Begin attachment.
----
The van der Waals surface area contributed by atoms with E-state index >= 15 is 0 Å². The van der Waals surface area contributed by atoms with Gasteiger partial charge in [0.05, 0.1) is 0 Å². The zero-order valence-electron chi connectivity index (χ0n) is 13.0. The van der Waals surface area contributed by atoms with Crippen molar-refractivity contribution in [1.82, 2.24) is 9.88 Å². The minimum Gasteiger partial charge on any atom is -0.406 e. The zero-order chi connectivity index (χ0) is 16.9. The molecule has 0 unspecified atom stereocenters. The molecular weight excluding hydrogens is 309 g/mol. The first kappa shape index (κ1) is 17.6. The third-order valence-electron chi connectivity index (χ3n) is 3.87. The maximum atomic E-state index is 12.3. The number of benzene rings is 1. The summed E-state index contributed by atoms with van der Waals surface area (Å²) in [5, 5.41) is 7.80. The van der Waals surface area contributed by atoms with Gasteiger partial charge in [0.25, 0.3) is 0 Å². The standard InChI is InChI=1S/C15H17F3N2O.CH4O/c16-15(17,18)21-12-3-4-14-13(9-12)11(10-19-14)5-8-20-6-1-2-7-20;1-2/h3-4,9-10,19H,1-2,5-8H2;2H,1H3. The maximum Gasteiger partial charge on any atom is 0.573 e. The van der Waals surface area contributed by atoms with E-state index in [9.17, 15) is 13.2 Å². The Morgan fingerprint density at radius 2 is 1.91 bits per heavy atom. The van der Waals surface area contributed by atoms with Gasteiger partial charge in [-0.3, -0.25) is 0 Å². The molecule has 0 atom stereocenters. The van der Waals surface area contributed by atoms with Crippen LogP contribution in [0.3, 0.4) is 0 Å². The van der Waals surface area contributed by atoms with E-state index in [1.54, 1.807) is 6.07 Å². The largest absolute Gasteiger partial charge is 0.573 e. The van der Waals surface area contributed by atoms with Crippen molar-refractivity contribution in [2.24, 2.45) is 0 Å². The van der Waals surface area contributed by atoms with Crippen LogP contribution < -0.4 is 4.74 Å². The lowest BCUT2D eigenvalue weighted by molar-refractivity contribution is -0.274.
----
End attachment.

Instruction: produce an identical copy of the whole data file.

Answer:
The van der Waals surface area contributed by atoms with E-state index >= 15 is 0 Å². The van der Waals surface area contributed by atoms with Gasteiger partial charge in [0.05, 0.1) is 0 Å². The zero-order valence-electron chi connectivity index (χ0n) is 13.0. The van der Waals surface area contributed by atoms with Crippen molar-refractivity contribution in [1.82, 2.24) is 9.88 Å². The minimum Gasteiger partial charge on any atom is -0.406 e. The zero-order chi connectivity index (χ0) is 16.9. The molecule has 0 unspecified atom stereocenters. The molecular weight excluding hydrogens is 309 g/mol. The first kappa shape index (κ1) is 17.6. The third-order valence-electron chi connectivity index (χ3n) is 3.87. The maximum atomic E-state index is 12.3. The number of benzene rings is 1. The summed E-state index contributed by atoms with van der Waals surface area (Å²) in [5, 5.41) is 7.80. The van der Waals surface area contributed by atoms with Gasteiger partial charge in [0.25, 0.3) is 0 Å². The standard InChI is InChI=1S/C15H17F3N2O.CH4O/c16-15(17,18)21-12-3-4-14-13(9-12)11(10-19-14)5-8-20-6-1-2-7-20;1-2/h3-4,9-10,19H,1-2,5-8H2;2H,1H3. The maximum Gasteiger partial charge on any atom is 0.573 e. The van der Waals surface area contributed by atoms with E-state index in [9.17, 15) is 13.2 Å². The Morgan fingerprint density at radius 2 is 1.91 bits per heavy atom. The van der Waals surface area contributed by atoms with Gasteiger partial charge in [-0.3, -0.25) is 0 Å². The molecule has 0 atom stereocenters. The van der Waals surface area contributed by atoms with Crippen LogP contribution in [0.3, 0.4) is 0 Å². The van der Waals surface area contributed by atoms with E-state index in [1.54, 1.807) is 6.07 Å². The largest absolute Gasteiger partial charge is 0.573 e. The van der Waals surface area contributed by atoms with Crippen molar-refractivity contribution in [2.24, 2.45) is 0 Å². The van der Waals surface area contributed by atoms with Crippen LogP contribution < -0.4 is 4.74 Å². The lowest BCUT2D eigenvalue weighted by molar-refractivity contribution is -0.274.